[Advaita-l] Ramana Maharshi - Advaitin or Neo Advaitin?

Kripa Shankar kripa.shankar.0294 at gmail.com
Fri Oct 7 23:12:08 CDT 2016

‎Namaste Subramanian 

Sorry for the late reply (was out) .

I would like to draw your attention to a more fundamental aspect. I will take just two words from the phrase and I will choose the translation of your choice. First is Shastravit - learned in all Shastras. Now a fundamental question is how does one learn the shastras? 
A) On palm leaves 
B) On Kindle or 
C) Orally from teacher's mouth 

To be very specific, Vedanta should be learnt from a teacher who would have learnt from a teacher who would have learnt from a.......

Now it's a whole different matter that Ramana didn't care to study at all. So by definition, he was a.....

However, let's assume that he was indeed a SampradAya vit - acquainted with traditional interpretation, although he was not even a shAstra vit at the first place. How does one ever be acquainted with traditional interpretation without ever studying is beyond my child like understanding. ‎‎

Let's take an example : 
A proclaims - As per the traditional interpretation the sky is indeed blue (A has studied shAstra on his own) 
B proclaims - As per the traditional interpretation the sky is indeed black (B has studied shAstra as per the injunction, from a teacher from a certain parampara) 

We will then have to conclude that B is right and should dismiss the view of A by attributing the fault in his understanding to his fault of studying on his own. 

Now we have C who is neither conversant with Shastras nor the traditional interpretation (impossible to know the interpretation of a subject, being ignorant of the subject itself) . C talks something unrelated, based on some personal experience. C never mentions anything about shruti because he is obviously illiterate of it. So his personal experience is the only pramANa. Now if we accept C to be a sampradAyavit, then so is Christopher Nolan. Because Nolan made no such claims either. However by your logic we will have to arrive at that conclusion. 

Now for ShrutahAni - ignoring what is directly taught. This obviously means taught directly from guru to shishya * as per the rules *. 

Now to even argue about Vamadeva and Ramana is downright ridiculous. Even if we say Vamadeva was ignorant of previous births but only proclaimed sarvatmabhava, he did that * in his mother's womb *. Proclaiming anything in mother's womb is unusual and so we have to conclude that Vamadeva had a different level of perception. So your justification is meek. 

Kripa ‎
Vyasaya Vishnu roopaya Vyasa roopaya Vishnave 
Namo vai Brahma nidhaye Vasishtaya namo namaha 
  Original Message  
From: Kripa Shankar
Sent: Monday 3 October 2016 3:56 PM
To: V Subrahmanian via Advaita-l; Praveen R. Bhat
Cc: Advaita discussion group for Advaita Vedanta
Subject: Re: [Advaita-l] Ramana Maharshi - Advaitin or Neo Advaitin?

Namaste Subramanian - I hope you can read my comments (with >>) 
I will address just the above point that Praveen ji did not choose to:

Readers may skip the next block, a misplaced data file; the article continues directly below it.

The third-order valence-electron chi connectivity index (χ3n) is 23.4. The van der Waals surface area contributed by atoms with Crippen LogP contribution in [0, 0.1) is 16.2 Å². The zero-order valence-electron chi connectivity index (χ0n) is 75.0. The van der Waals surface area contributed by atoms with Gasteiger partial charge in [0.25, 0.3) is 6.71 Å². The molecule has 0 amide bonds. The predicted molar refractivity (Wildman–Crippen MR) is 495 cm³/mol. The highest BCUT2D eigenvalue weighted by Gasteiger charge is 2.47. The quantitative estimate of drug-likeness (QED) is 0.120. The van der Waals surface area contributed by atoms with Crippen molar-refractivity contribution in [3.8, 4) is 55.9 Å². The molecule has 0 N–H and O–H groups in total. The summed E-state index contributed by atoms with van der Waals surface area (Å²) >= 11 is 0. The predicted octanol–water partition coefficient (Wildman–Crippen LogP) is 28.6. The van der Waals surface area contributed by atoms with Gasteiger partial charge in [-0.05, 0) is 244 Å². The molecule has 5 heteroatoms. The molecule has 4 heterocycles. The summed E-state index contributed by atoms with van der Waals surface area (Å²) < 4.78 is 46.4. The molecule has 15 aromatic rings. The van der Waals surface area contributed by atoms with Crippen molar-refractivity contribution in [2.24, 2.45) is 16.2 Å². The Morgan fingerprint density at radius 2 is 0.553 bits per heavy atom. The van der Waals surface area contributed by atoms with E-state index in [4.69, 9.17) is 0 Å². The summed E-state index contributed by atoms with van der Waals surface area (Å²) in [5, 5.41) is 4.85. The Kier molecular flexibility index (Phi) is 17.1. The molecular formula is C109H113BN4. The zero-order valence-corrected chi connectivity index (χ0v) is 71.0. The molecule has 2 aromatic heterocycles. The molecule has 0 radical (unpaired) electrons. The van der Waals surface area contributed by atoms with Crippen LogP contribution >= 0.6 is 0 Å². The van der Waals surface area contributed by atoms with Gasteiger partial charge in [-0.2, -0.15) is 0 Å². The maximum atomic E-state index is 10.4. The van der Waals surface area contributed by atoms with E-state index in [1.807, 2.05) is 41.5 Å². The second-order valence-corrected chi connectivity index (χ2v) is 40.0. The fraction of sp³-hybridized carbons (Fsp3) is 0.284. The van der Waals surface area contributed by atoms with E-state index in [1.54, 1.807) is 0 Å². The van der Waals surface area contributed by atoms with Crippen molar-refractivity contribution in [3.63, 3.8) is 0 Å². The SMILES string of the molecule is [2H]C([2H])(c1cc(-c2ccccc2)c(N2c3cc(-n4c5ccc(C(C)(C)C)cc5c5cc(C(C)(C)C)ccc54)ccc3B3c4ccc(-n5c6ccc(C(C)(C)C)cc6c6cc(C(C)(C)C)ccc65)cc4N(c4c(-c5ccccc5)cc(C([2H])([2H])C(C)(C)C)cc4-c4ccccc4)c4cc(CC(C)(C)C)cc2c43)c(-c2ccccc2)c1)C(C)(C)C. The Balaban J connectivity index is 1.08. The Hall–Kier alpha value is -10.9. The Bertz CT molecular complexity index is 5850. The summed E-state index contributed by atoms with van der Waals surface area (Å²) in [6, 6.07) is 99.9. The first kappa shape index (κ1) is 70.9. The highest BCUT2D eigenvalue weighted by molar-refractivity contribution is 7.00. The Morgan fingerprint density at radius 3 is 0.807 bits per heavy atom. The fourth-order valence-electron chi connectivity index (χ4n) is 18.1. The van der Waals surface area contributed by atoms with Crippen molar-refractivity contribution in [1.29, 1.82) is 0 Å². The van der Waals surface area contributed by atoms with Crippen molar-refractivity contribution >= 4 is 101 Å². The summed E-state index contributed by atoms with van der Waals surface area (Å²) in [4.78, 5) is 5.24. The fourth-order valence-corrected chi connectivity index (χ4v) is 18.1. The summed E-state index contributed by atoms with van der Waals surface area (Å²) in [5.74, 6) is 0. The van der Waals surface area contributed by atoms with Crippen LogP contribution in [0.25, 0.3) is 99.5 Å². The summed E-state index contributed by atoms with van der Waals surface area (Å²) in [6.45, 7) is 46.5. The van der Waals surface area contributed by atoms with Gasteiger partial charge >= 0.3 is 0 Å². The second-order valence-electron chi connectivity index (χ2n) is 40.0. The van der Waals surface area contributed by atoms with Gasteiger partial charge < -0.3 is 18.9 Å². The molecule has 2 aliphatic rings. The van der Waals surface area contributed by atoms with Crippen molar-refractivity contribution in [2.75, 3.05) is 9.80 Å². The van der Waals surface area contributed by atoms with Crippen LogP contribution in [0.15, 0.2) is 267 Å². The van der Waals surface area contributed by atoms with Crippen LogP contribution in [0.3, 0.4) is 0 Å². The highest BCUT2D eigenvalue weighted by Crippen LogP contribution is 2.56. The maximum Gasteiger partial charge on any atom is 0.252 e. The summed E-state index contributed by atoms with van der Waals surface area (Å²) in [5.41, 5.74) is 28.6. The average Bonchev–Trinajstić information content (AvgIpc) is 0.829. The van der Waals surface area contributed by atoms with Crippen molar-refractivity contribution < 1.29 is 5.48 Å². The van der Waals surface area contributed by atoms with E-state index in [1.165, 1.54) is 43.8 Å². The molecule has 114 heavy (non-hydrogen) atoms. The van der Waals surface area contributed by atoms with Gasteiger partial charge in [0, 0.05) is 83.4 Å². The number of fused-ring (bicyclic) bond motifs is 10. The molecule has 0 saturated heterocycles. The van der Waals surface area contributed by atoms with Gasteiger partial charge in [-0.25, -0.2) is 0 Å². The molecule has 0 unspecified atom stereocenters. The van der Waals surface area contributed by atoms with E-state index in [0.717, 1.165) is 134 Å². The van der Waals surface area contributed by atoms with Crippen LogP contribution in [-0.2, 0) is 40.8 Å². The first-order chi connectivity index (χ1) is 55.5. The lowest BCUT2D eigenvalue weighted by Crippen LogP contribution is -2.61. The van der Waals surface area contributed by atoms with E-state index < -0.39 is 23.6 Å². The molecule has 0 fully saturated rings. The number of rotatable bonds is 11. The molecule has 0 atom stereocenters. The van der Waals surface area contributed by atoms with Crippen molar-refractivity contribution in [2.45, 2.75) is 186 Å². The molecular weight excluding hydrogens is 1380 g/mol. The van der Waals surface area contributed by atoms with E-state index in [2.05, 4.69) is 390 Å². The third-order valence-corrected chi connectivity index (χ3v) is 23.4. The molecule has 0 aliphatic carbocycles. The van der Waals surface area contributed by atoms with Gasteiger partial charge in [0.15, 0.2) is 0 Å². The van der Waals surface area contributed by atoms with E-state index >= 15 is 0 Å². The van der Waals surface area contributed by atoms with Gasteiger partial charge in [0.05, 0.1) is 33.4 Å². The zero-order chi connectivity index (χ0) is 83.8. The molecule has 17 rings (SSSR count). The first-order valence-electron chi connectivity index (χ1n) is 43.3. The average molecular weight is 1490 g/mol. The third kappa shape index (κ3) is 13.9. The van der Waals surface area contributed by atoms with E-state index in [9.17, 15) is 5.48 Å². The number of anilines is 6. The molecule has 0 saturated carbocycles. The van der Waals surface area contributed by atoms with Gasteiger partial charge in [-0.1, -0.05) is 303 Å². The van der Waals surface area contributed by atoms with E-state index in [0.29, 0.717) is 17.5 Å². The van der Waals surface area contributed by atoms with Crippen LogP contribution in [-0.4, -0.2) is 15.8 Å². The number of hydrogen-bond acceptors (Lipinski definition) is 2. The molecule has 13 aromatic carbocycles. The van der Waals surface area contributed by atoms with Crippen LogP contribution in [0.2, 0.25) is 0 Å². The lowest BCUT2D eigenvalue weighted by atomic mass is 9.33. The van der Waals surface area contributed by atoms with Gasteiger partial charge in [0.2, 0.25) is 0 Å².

Shankara is making the ShastrArthasampradAyarahitatvam, that is the absence
of ShastrArthasampradAya, as the hetu, cause for someone doing ShrutahAni
and ashrutakalpanAm, the two defects that make a person an
asampradāyavit. By saying this, Shankara is implying that one who does not
do ShrutahAni and ashrutakalpanAm is ShastrArthasampradAya-sahitaḥ. Thus
ShastrArthasampradAya does not have anything to do with lineage but *only*
to the teaching-content.

>> I respectfully disagree. Here Shankara says ShastrArthasampradAyarahitatvam is the * only cause * for ShrutahAni(how can it be shruti if there is no successive order? And hence ShrutahAni by definition , ) , which * by default or by definition * becomes Ashrutakalpana. This is ascertained as Shankara goes on to say * Sarva shastravid * which means fully versed in Vedanta etc, who imitates Vedanta to the word, *api* even if that be the case, *Moorkhavat eva*, still only a fool (should be regarded as such) . ‎

So, since Ramana did not engage in the two defects stated by Shankara, he
cannot be put in the category of someone who lacks ShastrArthasampradAya.
For Shankara this is enough reason to hold someone a Guru as he
demonstrated in the Manishāpanchakam: even a chāndāla, since he is not
distorting the shāstrārtha, is admissible to him as a Guru, on the same
pedestal of a dvija. Shankara did not go to find out who is the one from‎
whom the chāndāla learnt or when he did sādhana and became a jnani. That,
again, is the sole consideration for the Chandogyopanishad to have Raikva
teach the Atma tattva to Janashruti, the King. Again, Bālāki the Brahmana
did not go into the Guru-lineage of King Ajātashatru, a Kshatriya-Jnani,
when the former surrendered to to get brahmavidyā. Same case with the
vaidika sampradāya Acharyas to acknowledge Ramana as a Jnani; and the
earlier Sringeri Acharya pointing to the Jnani identified as 'Para

An account on Para Brahma here:

*http://tinyurl.com/hl6wt4e <http://tinyurl.com/hl6wt4e>*

Read p.92 to 95

>> I wish to point out that you are quoting almost every example that features in the classic texts and thereby you are quoting it completely * out of context *. In Soundarya lahiri, Shankara says Shivakare manche. So should we conclude that Shiva is in fact a helper in the house and not Ishana mentioned in the Upanishads. Or should we conclude that one diety is inferior or superior to another? No! It is used in a poetic sense to highlight the greatness of the subject (Devi). Here too in Manishapanchakam, Shankara is trying to highlight the greatness of Atmavidya (anyone can have Atmavidya is the inference ). Else, he would be contradicting his own statement made earlier about Moorkha. 


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